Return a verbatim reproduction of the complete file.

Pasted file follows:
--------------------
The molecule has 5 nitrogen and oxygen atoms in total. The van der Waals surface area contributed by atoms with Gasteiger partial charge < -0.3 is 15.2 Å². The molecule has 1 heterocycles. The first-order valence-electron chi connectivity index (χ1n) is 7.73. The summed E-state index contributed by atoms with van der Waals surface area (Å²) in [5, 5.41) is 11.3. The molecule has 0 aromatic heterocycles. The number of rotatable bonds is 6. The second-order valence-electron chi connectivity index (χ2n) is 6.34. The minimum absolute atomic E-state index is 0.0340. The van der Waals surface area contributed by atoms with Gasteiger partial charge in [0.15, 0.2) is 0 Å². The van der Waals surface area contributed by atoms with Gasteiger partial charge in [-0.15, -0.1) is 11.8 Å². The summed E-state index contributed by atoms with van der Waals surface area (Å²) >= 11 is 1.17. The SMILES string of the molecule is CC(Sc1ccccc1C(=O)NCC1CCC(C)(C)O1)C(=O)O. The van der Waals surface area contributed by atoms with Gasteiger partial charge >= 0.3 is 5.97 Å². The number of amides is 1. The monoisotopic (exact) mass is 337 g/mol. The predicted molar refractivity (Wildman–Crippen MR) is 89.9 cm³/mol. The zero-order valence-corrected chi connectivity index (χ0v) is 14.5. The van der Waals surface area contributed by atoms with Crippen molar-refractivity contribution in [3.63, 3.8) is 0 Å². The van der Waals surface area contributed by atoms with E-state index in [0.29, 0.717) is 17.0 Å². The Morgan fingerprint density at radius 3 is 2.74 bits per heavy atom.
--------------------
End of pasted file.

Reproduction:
The molecule has 5 nitrogen and oxygen atoms in total. The van der Waals surface area contributed by atoms with Gasteiger partial charge < -0.3 is 15.2 Å². The molecule has 1 heterocycles. The first-order valence-electron chi connectivity index (χ1n) is 7.73. The summed E-state index contributed by atoms with van der Waals surface area (Å²) in [5, 5.41) is 11.3. The molecule has 0 aromatic heterocycles. The number of rotatable bonds is 6. The second-order valence-electron chi connectivity index (χ2n) is 6.34. The minimum absolute atomic E-state index is 0.0340. The van der Waals surface area contributed by atoms with Gasteiger partial charge in [0.15, 0.2) is 0 Å². The van der Waals surface area contributed by atoms with Gasteiger partial charge in [-0.15, -0.1) is 11.8 Å². The summed E-state index contributed by atoms with van der Waals surface area (Å²) >= 11 is 1.17. The SMILES string of the molecule is CC(Sc1ccccc1C(=O)NCC1CCC(C)(C)O1)C(=O)O. The van der Waals surface area contributed by atoms with Gasteiger partial charge >= 0.3 is 5.97 Å². The number of amides is 1. The monoisotopic (exact) mass is 337 g/mol. The predicted molar refractivity (Wildman–Crippen MR) is 89.9 cm³/mol. The zero-order valence-corrected chi connectivity index (χ0v) is 14.5. The van der Waals surface area contributed by atoms with Crippen molar-refractivity contribution in [3.63, 3.8) is 0 Å². The van der Waals surface area contributed by atoms with E-state index in [0.29, 0.717) is 17.0 Å². The Morgan fingerprint density at radius 3 is 2.74 bits per heavy atom.